Today's title is the subtitle of Craig Dilworth's Too Smart For Our Own Good (Cambridge, 2009). I finally got around to reading some of Dilworth's book this year, and was delighted to learn that his view of humanity's future and my own are similar and compatible. The central idea behind Dilworth's long exposition is the Vicious Circle Principle, which goes as follows (page 110).
Vicious Circle Principle (VCP)
Humanity's development consists in an accelerating movement from situations of scarcity, to technological innnovation, to increased resource availability, to increased consumption, to population growth, to resource depletion, to scarcity once again, and so on.
We can readily see in the VCP is that the main difference between any animal whose population grows beyond what its immediate environment can support, and thus dies off to restore balance with that environment, and the human animal engaged in a similar overshoot, is technological innovation. In the past I have called this The Assumption Of Technological Progress. It is also easy to see where the standard "technology will save us" narrative comes from. As times goes on, I have come to believe that the love of technology and the salvation which it allegedly makes possible is built right into human cognition, just as the urge to grow populations and increase the material comfort (the survival chances) of human offspring are also biological imperatives.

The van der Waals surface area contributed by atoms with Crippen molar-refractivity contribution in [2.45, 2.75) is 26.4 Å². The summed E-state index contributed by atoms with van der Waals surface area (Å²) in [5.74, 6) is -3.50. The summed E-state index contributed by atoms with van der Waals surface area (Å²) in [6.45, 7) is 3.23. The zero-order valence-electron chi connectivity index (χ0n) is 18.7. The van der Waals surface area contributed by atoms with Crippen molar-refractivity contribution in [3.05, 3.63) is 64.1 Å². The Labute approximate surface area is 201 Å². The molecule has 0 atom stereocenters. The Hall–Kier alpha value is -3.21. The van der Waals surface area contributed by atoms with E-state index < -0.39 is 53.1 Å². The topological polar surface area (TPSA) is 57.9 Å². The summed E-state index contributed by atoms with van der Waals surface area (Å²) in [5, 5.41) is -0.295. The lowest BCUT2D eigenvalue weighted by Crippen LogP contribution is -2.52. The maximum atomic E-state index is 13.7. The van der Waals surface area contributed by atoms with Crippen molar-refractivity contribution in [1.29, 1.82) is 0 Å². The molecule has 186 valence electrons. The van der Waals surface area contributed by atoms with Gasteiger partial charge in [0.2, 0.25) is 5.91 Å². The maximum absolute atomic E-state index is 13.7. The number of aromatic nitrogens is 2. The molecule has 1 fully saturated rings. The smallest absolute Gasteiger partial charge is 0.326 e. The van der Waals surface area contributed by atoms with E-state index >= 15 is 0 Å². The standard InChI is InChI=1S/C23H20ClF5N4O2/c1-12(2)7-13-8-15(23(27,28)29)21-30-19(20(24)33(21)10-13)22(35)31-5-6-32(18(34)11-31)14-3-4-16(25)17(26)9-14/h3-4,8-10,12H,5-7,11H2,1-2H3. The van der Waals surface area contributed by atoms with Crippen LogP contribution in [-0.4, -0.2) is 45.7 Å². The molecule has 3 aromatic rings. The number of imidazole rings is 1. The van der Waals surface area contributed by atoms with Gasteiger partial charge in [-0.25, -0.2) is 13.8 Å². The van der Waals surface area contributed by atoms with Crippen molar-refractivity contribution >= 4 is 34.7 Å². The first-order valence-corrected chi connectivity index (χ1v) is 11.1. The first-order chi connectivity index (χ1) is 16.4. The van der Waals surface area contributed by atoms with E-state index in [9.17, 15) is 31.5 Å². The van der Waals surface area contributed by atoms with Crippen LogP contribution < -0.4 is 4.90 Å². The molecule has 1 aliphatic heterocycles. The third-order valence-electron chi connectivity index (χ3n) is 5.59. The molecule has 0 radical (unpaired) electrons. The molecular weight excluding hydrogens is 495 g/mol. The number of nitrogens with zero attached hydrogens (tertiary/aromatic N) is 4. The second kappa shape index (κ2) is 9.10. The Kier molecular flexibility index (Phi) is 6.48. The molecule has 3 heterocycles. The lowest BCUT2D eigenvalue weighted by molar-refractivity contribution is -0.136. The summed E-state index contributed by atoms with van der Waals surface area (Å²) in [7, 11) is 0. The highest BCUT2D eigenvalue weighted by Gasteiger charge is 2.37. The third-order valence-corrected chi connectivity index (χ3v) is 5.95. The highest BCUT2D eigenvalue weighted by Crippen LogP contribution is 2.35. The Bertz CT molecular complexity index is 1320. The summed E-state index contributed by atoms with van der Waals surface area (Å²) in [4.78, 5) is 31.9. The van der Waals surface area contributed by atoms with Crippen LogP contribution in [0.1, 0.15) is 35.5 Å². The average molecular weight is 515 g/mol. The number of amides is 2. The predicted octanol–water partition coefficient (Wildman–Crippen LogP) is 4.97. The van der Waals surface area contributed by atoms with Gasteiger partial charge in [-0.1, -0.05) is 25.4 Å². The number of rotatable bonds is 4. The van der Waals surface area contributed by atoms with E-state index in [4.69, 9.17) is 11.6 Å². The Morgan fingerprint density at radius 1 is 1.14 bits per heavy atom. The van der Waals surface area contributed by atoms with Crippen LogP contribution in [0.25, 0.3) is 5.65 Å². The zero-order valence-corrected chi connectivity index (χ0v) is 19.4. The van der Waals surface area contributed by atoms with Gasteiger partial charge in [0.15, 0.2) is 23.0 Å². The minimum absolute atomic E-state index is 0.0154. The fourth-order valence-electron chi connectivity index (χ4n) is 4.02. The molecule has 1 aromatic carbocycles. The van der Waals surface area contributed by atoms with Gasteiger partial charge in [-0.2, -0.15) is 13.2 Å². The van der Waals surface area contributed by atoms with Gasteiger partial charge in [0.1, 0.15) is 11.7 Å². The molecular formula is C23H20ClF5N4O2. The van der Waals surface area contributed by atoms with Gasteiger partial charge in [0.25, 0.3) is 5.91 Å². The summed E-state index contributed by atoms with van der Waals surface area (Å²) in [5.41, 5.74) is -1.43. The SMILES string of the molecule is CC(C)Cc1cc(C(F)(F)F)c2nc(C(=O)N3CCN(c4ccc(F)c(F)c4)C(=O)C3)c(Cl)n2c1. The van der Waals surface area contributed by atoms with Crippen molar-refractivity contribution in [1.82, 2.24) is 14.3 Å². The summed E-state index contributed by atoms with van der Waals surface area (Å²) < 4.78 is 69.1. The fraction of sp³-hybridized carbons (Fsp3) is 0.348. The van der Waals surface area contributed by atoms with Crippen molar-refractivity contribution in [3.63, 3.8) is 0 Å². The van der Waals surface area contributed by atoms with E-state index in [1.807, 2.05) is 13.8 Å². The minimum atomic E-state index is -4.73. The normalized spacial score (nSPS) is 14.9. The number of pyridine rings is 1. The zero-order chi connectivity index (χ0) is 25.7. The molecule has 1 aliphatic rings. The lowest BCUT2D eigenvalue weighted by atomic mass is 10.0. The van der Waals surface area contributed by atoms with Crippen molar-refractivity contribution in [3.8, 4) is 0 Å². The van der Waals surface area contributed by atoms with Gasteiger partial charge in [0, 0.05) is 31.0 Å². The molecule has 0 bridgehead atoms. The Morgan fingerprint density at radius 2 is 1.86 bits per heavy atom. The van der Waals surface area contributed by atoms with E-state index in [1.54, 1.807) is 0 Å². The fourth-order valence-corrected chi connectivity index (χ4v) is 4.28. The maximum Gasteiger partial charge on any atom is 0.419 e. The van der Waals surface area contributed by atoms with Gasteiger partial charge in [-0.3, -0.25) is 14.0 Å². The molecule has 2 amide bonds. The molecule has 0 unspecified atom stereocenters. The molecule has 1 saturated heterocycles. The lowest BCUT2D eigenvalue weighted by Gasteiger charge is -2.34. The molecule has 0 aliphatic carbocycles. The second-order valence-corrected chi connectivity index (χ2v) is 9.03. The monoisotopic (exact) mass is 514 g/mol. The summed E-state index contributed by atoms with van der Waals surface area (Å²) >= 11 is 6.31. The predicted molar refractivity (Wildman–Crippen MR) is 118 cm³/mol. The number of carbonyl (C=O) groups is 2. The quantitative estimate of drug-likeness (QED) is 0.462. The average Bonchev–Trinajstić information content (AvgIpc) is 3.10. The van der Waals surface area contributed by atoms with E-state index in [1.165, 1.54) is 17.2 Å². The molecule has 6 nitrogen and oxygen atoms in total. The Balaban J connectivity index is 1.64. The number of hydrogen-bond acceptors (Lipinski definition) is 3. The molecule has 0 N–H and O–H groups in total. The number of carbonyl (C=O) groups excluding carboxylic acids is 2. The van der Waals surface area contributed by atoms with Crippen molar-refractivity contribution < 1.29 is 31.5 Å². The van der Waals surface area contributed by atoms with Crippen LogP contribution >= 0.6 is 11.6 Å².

Note that Dilworth's VCP references "an accelerating movement from..." Here he is simply stating the obvious. Whereas in the past local populations overshot their local environment, and could 1) move on to greener pastures; or 2) innovate their way out of the problem (or not) if moving on was not an option, the current human population overshoot is global and there is no other "Earth" to exploit. This is the ecological predicment of humankind.
All of this explains why I have fun ridiculing the belief that humans will move on to live in other places in the solar system, as I did recently in Screw Earth — Let's Live On Mars Instead!